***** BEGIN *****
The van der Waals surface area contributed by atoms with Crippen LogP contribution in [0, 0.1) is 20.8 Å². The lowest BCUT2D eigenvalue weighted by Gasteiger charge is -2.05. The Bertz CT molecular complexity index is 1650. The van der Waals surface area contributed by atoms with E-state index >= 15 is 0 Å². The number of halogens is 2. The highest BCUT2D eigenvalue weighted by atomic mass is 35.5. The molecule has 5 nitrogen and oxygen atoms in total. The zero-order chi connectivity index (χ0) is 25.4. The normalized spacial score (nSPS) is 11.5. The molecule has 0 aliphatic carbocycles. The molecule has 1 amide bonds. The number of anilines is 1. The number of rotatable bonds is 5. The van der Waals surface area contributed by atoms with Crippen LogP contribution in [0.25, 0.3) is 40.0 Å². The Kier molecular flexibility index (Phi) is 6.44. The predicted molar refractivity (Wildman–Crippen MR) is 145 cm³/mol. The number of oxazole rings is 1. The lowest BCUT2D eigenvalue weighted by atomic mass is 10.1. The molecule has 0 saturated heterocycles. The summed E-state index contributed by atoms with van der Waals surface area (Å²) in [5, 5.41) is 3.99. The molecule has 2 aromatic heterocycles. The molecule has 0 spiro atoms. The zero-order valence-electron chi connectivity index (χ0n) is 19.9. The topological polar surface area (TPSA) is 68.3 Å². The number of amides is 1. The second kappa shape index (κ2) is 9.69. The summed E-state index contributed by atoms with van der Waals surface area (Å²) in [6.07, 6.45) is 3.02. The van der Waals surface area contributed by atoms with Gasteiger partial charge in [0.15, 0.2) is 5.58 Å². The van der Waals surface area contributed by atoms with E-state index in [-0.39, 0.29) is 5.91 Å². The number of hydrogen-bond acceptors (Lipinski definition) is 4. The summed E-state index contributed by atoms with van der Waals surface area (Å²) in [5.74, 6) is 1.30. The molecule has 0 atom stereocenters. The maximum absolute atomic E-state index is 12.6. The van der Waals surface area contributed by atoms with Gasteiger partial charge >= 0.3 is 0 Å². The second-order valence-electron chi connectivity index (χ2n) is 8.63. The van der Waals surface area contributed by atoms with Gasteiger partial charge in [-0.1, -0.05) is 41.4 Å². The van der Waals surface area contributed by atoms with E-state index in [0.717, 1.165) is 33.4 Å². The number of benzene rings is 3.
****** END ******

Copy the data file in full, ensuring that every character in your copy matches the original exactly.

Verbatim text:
The van der Waals surface area contributed by atoms with Crippen LogP contribution in [0, 0.1) is 20.8 Å². The lowest BCUT2D eigenvalue weighted by Gasteiger charge is -2.05. The Bertz CT molecular complexity index is 1650. The van der Waals surface area contributed by atoms with E-state index >= 15 is 0 Å². The number of halogens is 2. The highest BCUT2D eigenvalue weighted by atomic mass is 35.5. The molecule has 5 nitrogen and oxygen atoms in total. The zero-order chi connectivity index (χ0) is 25.4. The normalized spacial score (nSPS) is 11.5. The molecule has 0 aliphatic carbocycles. The molecule has 1 amide bonds. The number of anilines is 1. The number of rotatable bonds is 5. The van der Waals surface area contributed by atoms with Crippen LogP contribution in [0.25, 0.3) is 40.0 Å². The Kier molecular flexibility index (Phi) is 6.44. The predicted molar refractivity (Wildman–Crippen MR) is 145 cm³/mol. The number of oxazole rings is 1. The lowest BCUT2D eigenvalue weighted by atomic mass is 10.1. The molecule has 0 saturated heterocycles. The summed E-state index contributed by atoms with van der Waals surface area (Å²) in [5, 5.41) is 3.99. The molecule has 2 aromatic heterocycles. The molecule has 0 spiro atoms. The zero-order valence-electron chi connectivity index (χ0n) is 19.9. The topological polar surface area (TPSA) is 68.3 Å². The number of amides is 1. The second kappa shape index (κ2) is 9.69. The summed E-state index contributed by atoms with van der Waals surface area (Å²) in [6.07, 6.45) is 3.02. The van der Waals surface area contributed by atoms with Gasteiger partial charge in [0.15, 0.2) is 5.58 Å². The van der Waals surface area contributed by atoms with E-state index in [-0.39, 0.29) is 5.91 Å². The number of hydrogen-bond acceptors (Lipinski definition) is 4. The summed E-state index contributed by atoms with van der Waals surface area (Å²) in [5.74, 6) is 1.30. The molecule has 0 atom stereocenters. The maximum absolute atomic E-state index is 12.6. The van der Waals surface area contributed by atoms with Gasteiger partial charge >= 0.3 is 0 Å². The second-order valence-electron chi connectivity index (χ2n) is 8.63. The van der Waals surface area contributed by atoms with Gasteiger partial charge in [-0.1, -0.05) is 41.4 Å². The van der Waals surface area contributed by atoms with E-state index in [0.717, 1.165) is 33.4 Å². The number of benzene rings is 3.